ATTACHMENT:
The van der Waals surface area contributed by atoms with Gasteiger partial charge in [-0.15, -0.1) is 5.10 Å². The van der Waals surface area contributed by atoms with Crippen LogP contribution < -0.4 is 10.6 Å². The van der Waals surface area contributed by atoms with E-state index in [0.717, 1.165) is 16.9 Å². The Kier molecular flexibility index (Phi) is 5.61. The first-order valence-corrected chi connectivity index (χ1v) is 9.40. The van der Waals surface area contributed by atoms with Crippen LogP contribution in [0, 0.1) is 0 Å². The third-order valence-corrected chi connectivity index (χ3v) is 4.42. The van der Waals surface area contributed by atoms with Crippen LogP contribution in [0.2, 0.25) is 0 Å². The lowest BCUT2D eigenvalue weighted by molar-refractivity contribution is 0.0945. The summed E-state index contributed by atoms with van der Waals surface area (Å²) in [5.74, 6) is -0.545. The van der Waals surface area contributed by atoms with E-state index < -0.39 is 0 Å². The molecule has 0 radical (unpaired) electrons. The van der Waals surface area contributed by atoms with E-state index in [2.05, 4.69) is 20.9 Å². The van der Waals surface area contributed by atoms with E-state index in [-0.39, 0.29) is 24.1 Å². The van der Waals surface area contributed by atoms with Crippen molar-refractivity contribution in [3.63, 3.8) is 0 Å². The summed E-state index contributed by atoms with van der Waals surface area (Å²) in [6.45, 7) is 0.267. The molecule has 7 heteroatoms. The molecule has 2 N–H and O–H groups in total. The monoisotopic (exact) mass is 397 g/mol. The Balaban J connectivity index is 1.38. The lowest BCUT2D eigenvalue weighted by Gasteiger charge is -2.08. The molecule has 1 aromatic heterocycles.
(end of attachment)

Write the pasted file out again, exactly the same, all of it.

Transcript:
The van der Waals surface area contributed by atoms with Gasteiger partial charge in [-0.15, -0.1) is 5.10 Å². The van der Waals surface area contributed by atoms with Crippen LogP contribution < -0.4 is 10.6 Å². The van der Waals surface area contributed by atoms with E-state index in [0.717, 1.165) is 16.9 Å². The Kier molecular flexibility index (Phi) is 5.61. The first-order valence-corrected chi connectivity index (χ1v) is 9.40. The van der Waals surface area contributed by atoms with Crippen LogP contribution in [0, 0.1) is 0 Å². The third-order valence-corrected chi connectivity index (χ3v) is 4.42. The van der Waals surface area contributed by atoms with Crippen LogP contribution in [0.2, 0.25) is 0 Å². The lowest BCUT2D eigenvalue weighted by molar-refractivity contribution is 0.0945. The summed E-state index contributed by atoms with van der Waals surface area (Å²) in [5.74, 6) is -0.545. The van der Waals surface area contributed by atoms with E-state index < -0.39 is 0 Å². The molecule has 0 radical (unpaired) electrons. The van der Waals surface area contributed by atoms with E-state index in [2.05, 4.69) is 20.9 Å². The van der Waals surface area contributed by atoms with E-state index in [-0.39, 0.29) is 24.1 Å². The van der Waals surface area contributed by atoms with Crippen molar-refractivity contribution in [3.63, 3.8) is 0 Å². The summed E-state index contributed by atoms with van der Waals surface area (Å²) in [6.45, 7) is 0.267. The molecule has 7 heteroatoms. The molecule has 2 N–H and O–H groups in total. The monoisotopic (exact) mass is 397 g/mol. The Balaban J connectivity index is 1.38. The lowest BCUT2D eigenvalue weighted by Gasteiger charge is -2.08. The molecule has 1 aromatic heterocycles.